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The data centre market has conventionally been viewed in much in the same way as the property market, yet the two couldn’t be more different. Data centres are not the same as real estate like shopping centres or office buildings, where the vast majority of the cost comes from the building itself. Data centres incur not only additional up-front capital expenditure on electrical and mechanical equipment, but also substantial operational expenditure on energy, maintenance and staff labour. Worse still, a lot of this capex and opex is wasted thanks to inefficient design and operation.

Real Estate agent For Sale
– Thinkstock / Andy Dean

Quite simply, even if everything in the initial build goes according to plan, most data centre investors have no way of understanding how their investment will perform in the long run. Unlike an office building, the hugely expensive equipment and machinery within a data centre will need a full refresh roughly every eight to ten years. Outside this cycle, changes in market demand can also necessitate a complete overhaul of machinery and equipment, just to remain competitive. Compare this to other property, the value of which can be increased simply by redecorating. If you invest in a data centre and assume that simply “sweating the asset” for a constant return will work, you may get a nasty shock down the line. Essentially, all you’ll have paid for is an expensive server museum that doesn’t meet modern IT needs.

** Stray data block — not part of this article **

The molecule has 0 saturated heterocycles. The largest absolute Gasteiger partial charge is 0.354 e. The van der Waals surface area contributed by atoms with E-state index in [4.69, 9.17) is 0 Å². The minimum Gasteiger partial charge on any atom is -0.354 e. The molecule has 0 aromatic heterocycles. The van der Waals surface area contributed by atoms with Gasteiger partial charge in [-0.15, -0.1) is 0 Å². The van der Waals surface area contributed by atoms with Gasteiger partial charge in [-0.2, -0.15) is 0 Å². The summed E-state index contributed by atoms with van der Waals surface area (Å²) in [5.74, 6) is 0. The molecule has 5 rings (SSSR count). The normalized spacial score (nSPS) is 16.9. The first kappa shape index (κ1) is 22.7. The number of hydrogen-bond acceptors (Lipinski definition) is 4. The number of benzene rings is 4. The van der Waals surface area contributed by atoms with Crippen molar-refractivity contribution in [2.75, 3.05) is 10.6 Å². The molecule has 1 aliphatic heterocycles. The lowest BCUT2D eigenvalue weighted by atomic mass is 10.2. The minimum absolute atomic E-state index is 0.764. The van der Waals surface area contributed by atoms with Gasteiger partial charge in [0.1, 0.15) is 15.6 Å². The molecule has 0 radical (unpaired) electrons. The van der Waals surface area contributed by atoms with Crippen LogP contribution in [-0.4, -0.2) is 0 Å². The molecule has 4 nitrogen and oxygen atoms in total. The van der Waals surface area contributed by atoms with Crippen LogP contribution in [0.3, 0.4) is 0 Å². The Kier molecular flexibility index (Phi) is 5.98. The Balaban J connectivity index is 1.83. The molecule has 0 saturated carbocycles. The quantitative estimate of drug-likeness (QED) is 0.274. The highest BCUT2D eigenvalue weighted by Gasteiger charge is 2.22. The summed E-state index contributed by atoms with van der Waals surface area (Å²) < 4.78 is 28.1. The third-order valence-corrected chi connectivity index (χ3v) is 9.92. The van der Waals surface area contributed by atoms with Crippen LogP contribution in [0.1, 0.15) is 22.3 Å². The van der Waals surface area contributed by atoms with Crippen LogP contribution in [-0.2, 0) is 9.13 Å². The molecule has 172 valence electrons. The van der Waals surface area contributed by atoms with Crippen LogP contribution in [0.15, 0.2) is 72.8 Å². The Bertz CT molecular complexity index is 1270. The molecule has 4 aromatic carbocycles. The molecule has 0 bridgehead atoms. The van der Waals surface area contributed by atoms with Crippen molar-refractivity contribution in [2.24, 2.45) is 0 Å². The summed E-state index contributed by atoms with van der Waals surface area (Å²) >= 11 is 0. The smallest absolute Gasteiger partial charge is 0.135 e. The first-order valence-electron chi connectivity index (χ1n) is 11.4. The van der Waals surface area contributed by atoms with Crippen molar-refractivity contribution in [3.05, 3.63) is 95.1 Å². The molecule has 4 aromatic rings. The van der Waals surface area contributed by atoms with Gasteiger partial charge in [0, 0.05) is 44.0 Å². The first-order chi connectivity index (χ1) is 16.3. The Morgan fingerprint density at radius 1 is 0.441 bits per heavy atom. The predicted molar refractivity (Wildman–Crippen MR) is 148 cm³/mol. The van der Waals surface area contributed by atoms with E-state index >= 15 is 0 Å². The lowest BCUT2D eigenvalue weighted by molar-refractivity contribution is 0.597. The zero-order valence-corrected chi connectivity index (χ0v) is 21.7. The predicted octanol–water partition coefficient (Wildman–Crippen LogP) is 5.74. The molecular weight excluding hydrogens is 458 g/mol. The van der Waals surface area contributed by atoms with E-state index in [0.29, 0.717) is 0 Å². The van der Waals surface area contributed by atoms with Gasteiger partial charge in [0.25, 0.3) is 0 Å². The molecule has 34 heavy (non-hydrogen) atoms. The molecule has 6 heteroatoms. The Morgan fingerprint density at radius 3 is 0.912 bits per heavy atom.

For instance, beyond the underlying machinery and equipment, servers are expected to be renewed every three years. All of a sudden, the ten-year refresh cycle represents three generations of technology change! Furthermore, the need for efficiency improvement is driving advances in technology across the data centre such as liquid cooling, low power chips, or increased use of GPUs. Every one of these advances is further increasing the rate of change and the variety of demands on data centre infrastructure.

What this all boils down to is that, unlike real estate, data centres demand constant investment. If your data centre is approaching a decade old and you haven’t planned for this, you could end up with an expensive white elephant.